Which do you feed - your soul or your social media?

Which do you feed - your soul or your social media?

This was me around 20 years ago. I was about 24. I was having another go at modelling after doing quite a bit when I was a kid. A photographer who was well- known at the time suggested I could crack the European market. Pretty flattering, right? He then went on to say that I would probably need a nose job first because my nose was a little too wide.

Up until this point I had been quite happy with my nose. I was quite happy with who I was, but this incident made me question my looks and my facial features. It was like stamping a big sign on my forehead saying, ‘She’s not pretty enough.’
I confided in my dad who told me that if I changed my face, I would no longer be his daughter. It made me stop and think – what if I changed my nose and then someone said I needed bigger lips? Different eyebrows? Higher cheekbones? Where would it end? Who had the right to decide what was and wasn’t attractive?
I was smart enough to realise I was more than my looks and had more to offer the world than a perfect nose. That was the reality check I needed; right then and there I decided the modelling industry wasn’t for me, but I wonder how things would have played out if I had been younger and this incident had taken place in today's world. With social media just a click away, would my self-esteem have taken a battering? Would I, like many young females today, have scrolled through and compared myself to thousands of other people's strategically posed selfies? Would I have resorted to showing more flesh to gain popularity and take the focus away from my supposedly imperfect nose?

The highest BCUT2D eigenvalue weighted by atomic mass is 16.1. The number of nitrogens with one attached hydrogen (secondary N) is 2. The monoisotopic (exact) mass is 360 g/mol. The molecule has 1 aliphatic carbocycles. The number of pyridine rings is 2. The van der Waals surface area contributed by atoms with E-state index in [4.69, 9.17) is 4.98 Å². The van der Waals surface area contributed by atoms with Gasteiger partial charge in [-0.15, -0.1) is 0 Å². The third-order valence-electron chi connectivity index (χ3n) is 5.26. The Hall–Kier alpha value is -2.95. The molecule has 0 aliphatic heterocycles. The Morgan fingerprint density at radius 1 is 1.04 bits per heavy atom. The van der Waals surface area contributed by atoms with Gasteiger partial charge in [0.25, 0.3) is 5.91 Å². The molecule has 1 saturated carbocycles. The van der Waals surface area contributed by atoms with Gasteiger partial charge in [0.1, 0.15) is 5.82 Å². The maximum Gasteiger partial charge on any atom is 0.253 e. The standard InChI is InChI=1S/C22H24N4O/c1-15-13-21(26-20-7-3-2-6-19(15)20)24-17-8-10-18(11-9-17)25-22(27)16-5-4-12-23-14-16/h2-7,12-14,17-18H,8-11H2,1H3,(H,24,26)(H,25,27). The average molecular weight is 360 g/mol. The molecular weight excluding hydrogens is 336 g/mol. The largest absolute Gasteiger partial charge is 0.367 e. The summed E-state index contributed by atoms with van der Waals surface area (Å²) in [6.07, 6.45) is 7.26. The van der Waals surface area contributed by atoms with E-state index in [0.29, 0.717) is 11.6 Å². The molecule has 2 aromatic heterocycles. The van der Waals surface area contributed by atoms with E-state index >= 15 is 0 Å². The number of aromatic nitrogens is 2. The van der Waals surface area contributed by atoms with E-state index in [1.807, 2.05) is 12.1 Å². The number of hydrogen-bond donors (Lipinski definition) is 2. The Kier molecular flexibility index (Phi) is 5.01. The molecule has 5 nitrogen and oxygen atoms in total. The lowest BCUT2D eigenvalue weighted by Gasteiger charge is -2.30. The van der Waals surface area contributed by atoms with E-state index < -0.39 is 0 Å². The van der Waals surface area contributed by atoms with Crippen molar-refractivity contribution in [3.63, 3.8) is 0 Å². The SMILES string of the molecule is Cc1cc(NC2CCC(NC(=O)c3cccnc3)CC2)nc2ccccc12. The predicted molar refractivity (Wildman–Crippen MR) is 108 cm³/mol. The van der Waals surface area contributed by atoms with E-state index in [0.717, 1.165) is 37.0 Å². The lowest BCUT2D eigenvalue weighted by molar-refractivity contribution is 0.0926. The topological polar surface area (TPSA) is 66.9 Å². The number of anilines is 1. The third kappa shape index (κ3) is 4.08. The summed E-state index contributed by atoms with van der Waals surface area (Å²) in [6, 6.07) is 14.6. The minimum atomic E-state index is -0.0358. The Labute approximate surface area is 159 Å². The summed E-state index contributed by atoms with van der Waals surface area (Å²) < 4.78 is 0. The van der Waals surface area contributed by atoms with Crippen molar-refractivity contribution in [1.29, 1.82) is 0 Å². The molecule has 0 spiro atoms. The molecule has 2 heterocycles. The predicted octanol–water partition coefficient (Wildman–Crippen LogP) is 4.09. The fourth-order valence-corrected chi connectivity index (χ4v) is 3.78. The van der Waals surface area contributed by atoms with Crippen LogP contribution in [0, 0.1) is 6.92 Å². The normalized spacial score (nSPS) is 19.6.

Young girls today have been sold a message that they can do anything, that their body belongs to them and nobody has the right to tell them what to do with it. It was a hard-fought battle by women of previous generations that brought us to this point and for the most part, it’s a positive message. But, with the popularity of social media and self-made celebrities like Kim Kardashian, many young females have taken this to mean that taking sexy, suggestive selfies is the way to claim this independence.

I’ve seen 12 and 13-year-old girls posting photos of themselves in g-string bathers, underwear and with plunging necklines. They're still children at this age! They are sexualising themselves in order to compete in the social media stakes. I understand some people share body images to illustrate how they overcame a health issue; that’s not what I’m talking about here. I’m talking about the notion that young people buy into - sexual images buy social media popularity.
While some will say this is an example of their confidence and positive self-image (and I acknowledge that’s true to a degree), there are better ways of showing confidence than posting revealing pictures of yourself to gain adulation, followers and ‘friends’. Is the scramble to gain clicks and likes the new form of keeping up with the Joneses? And if it is, what is the cost?
Is this what we want the world to look like? Is this what we want to leave to our daughters and sons?


How different would social media and the world in general be if females showcased their intelligence and their passions instead of their body? How much kinder would the world be if they shared their life stories – their failures and their triumphs? How much stronger would woman be, and how much more emotional growth would this produce in the males in our lives?

There is more to femininity than cleavage and a sexy body. Share who you are and use social media as a tool to success and change rather than to win some superficial popularity contest. Your looks and body will change with age, this is inevitable, but your talents, passions, quirks and the unique essence of you will only strengthen with age if nurtured and allowed to flourish.

Remember, the thing you feed will grow strongest. Feed your soul because you can never subdue the appetite of social media.